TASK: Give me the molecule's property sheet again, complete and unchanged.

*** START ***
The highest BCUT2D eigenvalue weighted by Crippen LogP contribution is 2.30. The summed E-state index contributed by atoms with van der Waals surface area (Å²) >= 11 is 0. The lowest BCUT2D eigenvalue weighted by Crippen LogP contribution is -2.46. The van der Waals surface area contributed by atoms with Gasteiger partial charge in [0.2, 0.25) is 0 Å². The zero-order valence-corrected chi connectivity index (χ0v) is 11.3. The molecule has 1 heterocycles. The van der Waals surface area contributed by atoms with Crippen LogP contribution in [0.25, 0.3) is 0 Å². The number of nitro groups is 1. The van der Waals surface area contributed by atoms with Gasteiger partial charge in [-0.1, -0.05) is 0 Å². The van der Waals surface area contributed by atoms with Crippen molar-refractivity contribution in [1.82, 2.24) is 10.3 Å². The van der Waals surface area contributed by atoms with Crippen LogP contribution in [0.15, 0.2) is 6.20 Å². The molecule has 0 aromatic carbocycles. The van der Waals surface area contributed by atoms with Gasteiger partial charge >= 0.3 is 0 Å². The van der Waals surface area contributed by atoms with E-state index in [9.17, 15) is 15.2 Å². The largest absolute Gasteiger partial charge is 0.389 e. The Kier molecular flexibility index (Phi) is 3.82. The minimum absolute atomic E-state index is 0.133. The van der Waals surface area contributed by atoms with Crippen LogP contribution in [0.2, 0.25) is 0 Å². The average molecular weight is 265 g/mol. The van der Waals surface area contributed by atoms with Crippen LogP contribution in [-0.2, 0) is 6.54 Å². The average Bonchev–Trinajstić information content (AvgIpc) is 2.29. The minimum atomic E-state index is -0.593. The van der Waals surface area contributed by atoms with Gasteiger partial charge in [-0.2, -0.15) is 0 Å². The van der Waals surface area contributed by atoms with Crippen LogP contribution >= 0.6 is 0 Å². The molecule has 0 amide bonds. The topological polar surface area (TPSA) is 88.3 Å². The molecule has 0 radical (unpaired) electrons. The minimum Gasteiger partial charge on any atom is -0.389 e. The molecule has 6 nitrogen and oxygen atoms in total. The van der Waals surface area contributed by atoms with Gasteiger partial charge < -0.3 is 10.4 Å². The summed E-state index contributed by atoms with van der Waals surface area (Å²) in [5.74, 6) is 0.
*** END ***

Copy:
The highest BCUT2D eigenvalue weighted by Crippen LogP contribution is 2.30. The summed E-state index contributed by atoms with van der Waals surface area (Å²) >= 11 is 0. The lowest BCUT2D eigenvalue weighted by Crippen LogP contribution is -2.46. The van der Waals surface area contributed by atoms with Gasteiger partial charge in [0.2, 0.25) is 0 Å². The zero-order valence-corrected chi connectivity index (χ0v) is 11.3. The molecule has 1 heterocycles. The van der Waals surface area contributed by atoms with Crippen LogP contribution in [0.25, 0.3) is 0 Å². The number of nitro groups is 1. The van der Waals surface area contributed by atoms with Gasteiger partial charge in [-0.1, -0.05) is 0 Å². The van der Waals surface area contributed by atoms with Crippen molar-refractivity contribution in [1.82, 2.24) is 10.3 Å². The van der Waals surface area contributed by atoms with Crippen LogP contribution in [0.15, 0.2) is 6.20 Å². The molecule has 0 aromatic carbocycles. The van der Waals surface area contributed by atoms with Gasteiger partial charge >= 0.3 is 0 Å². The van der Waals surface area contributed by atoms with E-state index in [9.17, 15) is 15.2 Å². The largest absolute Gasteiger partial charge is 0.389 e. The Kier molecular flexibility index (Phi) is 3.82. The minimum absolute atomic E-state index is 0.133. The van der Waals surface area contributed by atoms with Crippen LogP contribution in [0.2, 0.25) is 0 Å². The average molecular weight is 265 g/mol. The van der Waals surface area contributed by atoms with Crippen LogP contribution in [-0.2, 0) is 6.54 Å². The average Bonchev–Trinajstić information content (AvgIpc) is 2.29. The minimum atomic E-state index is -0.593. The van der Waals surface area contributed by atoms with Gasteiger partial charge in [-0.2, -0.15) is 0 Å². The van der Waals surface area contributed by atoms with Crippen LogP contribution >= 0.6 is 0 Å². The molecule has 0 amide bonds. The topological polar surface area (TPSA) is 88.3 Å². The molecule has 0 radical (unpaired) electrons. The minimum Gasteiger partial charge on any atom is -0.389 e. The molecule has 6 nitrogen and oxygen atoms in total. The van der Waals surface area contributed by atoms with Gasteiger partial charge < -0.3 is 10.4 Å². The summed E-state index contributed by atoms with van der Waals surface area (Å²) in [5.74, 6) is 0.